# 3 DIFFERENTIATION RULES DIFFERENTIATION RULES Certain even and

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3 DIFFERENTIATION RULES

DIFFERENTIATION RULES Certain even and odd combinations of the exponential functions ex and e-x arise so frequently in mathematics and its applications that they deserve to be given special names.

DIFFERENTIATION RULES In many ways, they are analogous to the trigonometric functions, and they have the same relationship to the hyperbola that the trigonometric functions have to the circle. § For this reason, they are collectively called hyperbolic functions and individually called hyperbolic sine, hyperbolic cosine, and so on.

DIFFERENTIATION RULES 3. 11 Hyperbolic Functions In this section, we will learn about: Hyperbolic functions and their derivatives.

DEFINITION

HYPERBOLIC FUNCTIONS The graphs of hyperbolic sine and cosine can be sketched using graphical addition, as in these figures.

HYPERBOLIC FUNCTIONS Note that sinh has domain and range , whereas cosh has domain and range.

HYPERBOLIC FUNCTIONS The graph of tanh is shown. § It has the horizontal asymptotes y = ± 1.

APPLICATIONS Some mathematical uses of hyperbolic functions will be seen in Chapter 7. Applications to science and engineering occur whenever an entity such as light, velocity, or electricity is gradually absorbed or extinguished. § The decay can be represented by hyperbolic functions.

APPLICATIONS The most famous application is the use of hyperbolic cosine to describe the shape of a hanging wire.

APPLICATIONS It can be proved that, if a heavy flexible cable is suspended between two points at the same height, it takes the shape of a curve with equation y = c + a cosh(x/a) called a catenary. § The Latin word catena means ‘chain. ’

APPLICATIONS Another application occurs in the description of ocean waves. § The velocity of a water wave with length L moving across a body of water with depth d is modeled by the function where g is the acceleration due to gravity.

HYPERBOLIC IDENTITIES The hyperbolic functions satisfy a number of identities that are similar to well-known trigonometric identities.

HYPERBOLIC IDENTITIES We list some identities here.

HYPERBOLIC FUNCTIONS Prove: a. cosh 2 x – sinh 2 x = 1 b. 1 – tanh 2 x = sech 2 x Example 1

HYPERBOLIC FUNCTIONS Example 1 a

HYPERBOLIC FUNCTIONS Example 1 b We start with the identity proved in (a): cosh 2 x – sinh 2 x = 1 § If we divide both sides by cosh 2 x, we get:

HYPERBOLIC FUNCTIONS The identity proved in Example 1 a gives a clue to the reason for the name ‘hyperbolic’ functions, as follows.

HYPERBOLIC FUNCTIONS If t is any real number, then the point P(cos t, sin t) lies on the unit circle x 2 + y 2 = 1 because cos 2 t + sin 2 t = 1. § In fact, t can be interpreted as the radian measure of in the figure.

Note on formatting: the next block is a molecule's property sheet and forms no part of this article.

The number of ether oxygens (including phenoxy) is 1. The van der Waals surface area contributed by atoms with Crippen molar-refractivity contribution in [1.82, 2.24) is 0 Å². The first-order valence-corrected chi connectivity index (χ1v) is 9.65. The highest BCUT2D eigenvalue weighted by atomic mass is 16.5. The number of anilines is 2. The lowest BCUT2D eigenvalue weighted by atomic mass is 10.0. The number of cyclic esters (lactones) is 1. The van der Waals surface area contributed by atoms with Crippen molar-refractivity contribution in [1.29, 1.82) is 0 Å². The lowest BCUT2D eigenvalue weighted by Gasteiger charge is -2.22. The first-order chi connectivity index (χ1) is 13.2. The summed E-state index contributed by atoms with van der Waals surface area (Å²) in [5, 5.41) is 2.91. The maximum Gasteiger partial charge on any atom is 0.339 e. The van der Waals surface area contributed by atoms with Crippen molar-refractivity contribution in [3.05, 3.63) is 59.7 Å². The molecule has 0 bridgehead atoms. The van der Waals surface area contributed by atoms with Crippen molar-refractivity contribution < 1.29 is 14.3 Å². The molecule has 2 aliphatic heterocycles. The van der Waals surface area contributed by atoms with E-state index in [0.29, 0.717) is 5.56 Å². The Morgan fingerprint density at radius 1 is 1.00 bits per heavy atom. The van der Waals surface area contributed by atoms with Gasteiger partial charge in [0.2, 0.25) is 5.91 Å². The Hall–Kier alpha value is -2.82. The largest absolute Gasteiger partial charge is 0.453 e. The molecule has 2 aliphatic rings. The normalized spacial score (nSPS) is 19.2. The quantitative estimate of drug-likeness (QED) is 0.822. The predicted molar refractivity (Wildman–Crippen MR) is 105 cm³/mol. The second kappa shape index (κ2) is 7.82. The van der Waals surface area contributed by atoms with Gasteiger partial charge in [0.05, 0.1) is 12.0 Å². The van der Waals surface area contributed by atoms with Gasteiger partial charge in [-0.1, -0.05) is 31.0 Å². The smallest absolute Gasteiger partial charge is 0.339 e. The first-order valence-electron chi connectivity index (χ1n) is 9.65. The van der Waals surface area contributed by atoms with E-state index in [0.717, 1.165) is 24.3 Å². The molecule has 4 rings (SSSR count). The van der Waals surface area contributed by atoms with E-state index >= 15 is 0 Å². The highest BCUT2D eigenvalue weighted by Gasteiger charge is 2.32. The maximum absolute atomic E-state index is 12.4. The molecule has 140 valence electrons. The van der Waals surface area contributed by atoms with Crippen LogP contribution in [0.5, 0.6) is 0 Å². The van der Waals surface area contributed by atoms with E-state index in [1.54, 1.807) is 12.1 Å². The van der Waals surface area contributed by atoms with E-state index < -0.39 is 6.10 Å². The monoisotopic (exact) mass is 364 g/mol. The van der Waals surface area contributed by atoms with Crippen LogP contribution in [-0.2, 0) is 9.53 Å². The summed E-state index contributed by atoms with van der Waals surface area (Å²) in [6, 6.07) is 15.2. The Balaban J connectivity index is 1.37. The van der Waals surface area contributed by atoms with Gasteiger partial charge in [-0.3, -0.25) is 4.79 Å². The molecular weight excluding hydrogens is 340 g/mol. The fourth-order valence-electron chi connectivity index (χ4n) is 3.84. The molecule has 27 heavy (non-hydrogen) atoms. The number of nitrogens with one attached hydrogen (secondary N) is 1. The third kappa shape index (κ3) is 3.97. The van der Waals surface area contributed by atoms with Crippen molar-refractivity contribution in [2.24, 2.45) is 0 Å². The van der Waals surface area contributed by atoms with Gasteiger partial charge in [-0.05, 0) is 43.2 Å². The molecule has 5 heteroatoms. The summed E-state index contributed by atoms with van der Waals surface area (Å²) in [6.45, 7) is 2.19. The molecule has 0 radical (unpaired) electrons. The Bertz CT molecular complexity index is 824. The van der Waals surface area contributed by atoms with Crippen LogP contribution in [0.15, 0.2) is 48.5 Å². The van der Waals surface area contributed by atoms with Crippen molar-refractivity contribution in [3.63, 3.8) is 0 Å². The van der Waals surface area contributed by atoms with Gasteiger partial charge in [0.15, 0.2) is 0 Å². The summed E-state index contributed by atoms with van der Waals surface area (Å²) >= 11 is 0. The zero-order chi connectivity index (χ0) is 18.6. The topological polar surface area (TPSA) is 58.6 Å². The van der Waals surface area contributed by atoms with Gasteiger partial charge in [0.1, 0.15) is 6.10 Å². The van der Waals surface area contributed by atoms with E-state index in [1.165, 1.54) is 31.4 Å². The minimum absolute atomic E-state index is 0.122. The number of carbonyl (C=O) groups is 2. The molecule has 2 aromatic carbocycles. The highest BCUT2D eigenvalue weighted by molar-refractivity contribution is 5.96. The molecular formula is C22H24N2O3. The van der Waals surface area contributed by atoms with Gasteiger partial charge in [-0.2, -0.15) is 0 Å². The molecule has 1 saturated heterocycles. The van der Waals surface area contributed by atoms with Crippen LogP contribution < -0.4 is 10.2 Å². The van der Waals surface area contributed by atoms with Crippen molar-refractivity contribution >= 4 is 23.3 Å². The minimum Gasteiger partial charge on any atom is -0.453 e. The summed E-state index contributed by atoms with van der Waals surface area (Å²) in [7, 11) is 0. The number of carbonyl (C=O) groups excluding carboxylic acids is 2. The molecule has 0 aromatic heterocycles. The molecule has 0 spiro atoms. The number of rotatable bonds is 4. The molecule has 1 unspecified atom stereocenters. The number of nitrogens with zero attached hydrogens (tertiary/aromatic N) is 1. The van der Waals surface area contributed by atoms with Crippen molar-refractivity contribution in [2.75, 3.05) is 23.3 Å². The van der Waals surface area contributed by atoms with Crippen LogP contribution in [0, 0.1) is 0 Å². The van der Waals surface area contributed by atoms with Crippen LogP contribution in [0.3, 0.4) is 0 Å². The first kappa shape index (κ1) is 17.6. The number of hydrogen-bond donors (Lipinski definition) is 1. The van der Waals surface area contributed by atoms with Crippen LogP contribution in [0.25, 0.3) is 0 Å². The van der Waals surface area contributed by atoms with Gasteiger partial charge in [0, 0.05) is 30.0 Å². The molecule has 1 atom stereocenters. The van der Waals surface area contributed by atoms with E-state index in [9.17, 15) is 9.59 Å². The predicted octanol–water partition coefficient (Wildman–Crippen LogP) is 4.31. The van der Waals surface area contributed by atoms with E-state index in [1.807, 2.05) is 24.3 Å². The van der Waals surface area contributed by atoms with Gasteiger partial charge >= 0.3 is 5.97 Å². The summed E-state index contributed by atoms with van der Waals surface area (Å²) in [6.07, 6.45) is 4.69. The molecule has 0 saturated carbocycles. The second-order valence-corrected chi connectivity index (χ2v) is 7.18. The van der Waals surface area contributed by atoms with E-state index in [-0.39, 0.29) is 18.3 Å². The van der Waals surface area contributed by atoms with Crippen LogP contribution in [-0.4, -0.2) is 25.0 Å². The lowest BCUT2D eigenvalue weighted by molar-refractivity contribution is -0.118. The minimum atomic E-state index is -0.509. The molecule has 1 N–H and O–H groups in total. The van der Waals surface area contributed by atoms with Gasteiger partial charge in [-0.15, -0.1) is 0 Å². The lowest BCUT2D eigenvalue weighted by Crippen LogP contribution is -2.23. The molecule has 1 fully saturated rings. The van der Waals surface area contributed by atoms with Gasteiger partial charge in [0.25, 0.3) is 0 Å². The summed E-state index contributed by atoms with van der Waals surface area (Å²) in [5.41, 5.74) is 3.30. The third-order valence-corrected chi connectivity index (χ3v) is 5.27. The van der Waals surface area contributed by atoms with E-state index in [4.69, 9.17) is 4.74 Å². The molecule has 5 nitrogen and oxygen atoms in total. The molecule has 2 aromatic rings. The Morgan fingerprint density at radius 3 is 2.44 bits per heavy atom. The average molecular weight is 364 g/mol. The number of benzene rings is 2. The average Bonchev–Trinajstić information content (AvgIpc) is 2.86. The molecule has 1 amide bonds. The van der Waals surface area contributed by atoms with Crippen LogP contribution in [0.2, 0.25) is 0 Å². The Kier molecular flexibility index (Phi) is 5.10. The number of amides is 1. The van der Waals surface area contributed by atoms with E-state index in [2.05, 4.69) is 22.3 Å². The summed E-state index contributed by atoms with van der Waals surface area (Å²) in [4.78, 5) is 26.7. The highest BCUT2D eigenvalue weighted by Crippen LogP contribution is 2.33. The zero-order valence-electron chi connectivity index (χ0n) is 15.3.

HYPERBOLIC FUNCTIONS For this reason, the trigonometric functions are sometimes called circular functions.

HYPERBOLIC FUNCTIONS Likewise, if t is any real number, then the point P(cosh t, sinh t) lies on the right branch of the hyperbola x 2 - y 2 = 1 because cosh 2 t - sin 2 t = 1 and cosh t ≥ 1. § This time, t does not represent the measure of an angle.

HYPERBOLIC FUNCTIONS However, it turns out that t represents twice the area of the shaded hyperbolic sector in the first figure. § This is just as in the trigonometric case t represents twice the area of the shaded circular sector in the second figure.

DERIVATIVES OF HYPERBOLIC FUNCTIONS The derivatives of the hyperbolic functions are easily computed. § For example,

DERIVATIVES Table 1 We list the differentiation formulas for the hyperbolic functions here.

DERIVATIVES Note the analogy with the differentiation formulas for trigonometric functions. § However, beware that the signs are different in some cases.

DERIVATIVES Example 2 Any of these differentiation rules can be combined with the Chain Rule. § For instance,

INVERSE HYPERBOLIC FUNCTIONS You can see from the figures that sinh and tanh are one-to-one functions. § So, they have inverse functions denoted by sinh-1 and tanh-1.

INVERSE FUNCTIONS This figure shows that cosh is not one-to-one. However, when restricted to the domain [0, ∞], it becomes one-to-one.

INVERSE FUNCTIONS The inverse hyperbolic cosine function is defined as the inverse of this restricted function.

INVERSE FUNCTIONS Definition 2 § The remaining inverse hyperbolic functions are defined similarly.

INVERSE FUNCTIONS By using these figures, we can sketch the graphs of sinh-1, cosh-1, and tanh-1.

INVERSE FUNCTIONS The graphs of sinh-1, cosh-1, and tanh-1 are displayed.

INVERSE FUNCTIONS Since the hyperbolic functions are defined in terms of exponential functions, it’s not surprising to learn that the inverse hyperbolic functions can be expressed in terms of logarithms.

INVERSE FUNCTIONS In particular, we have: Defns. 3, 4, and 5

INVERSE FUNCTIONS Example 3 Show that § Let y = sinh-1 x. Then, § So, ey – 2 x – e-y = 0 § Or, multiplying by ey, e 2 y – 2 xey – 1 = 0 § This is really a quadratic equation in ey: (ey)2 – 2 x(ey) – 1 = 0 .

INVERSE FUNCTIONS Example 3 Solving by the quadratic formula, we get: § Note that ey > 0, but (because ). § So, the minus sign is inadmissible and we have: § Thus,

DERIVATIVES Table 6

DERIVATIVES The inverse hyperbolic functions are all differentiable because the hyperbolic functions are differentiable. § The formulas in Table 6 can be proved either by the method for inverse functions or by differentiating Formulas 3, 4, and 5.

DERIVATIVES E. g. 4—Solution 1 Prove that . § Let y = sinh-1 x. Then, sinh y = x. § If we differentiate this equation implicitly with respect to x, we get: § As cosh 2 y - sin 2 y = 1 and cosh y ≥ 0, we have: § So,

DERIVATIVES From Equation 3, we have: E. g. 4—Solution 2

DERIVATIVES Find Example 5 . § Using Table 6 and the Chain Rule, we have: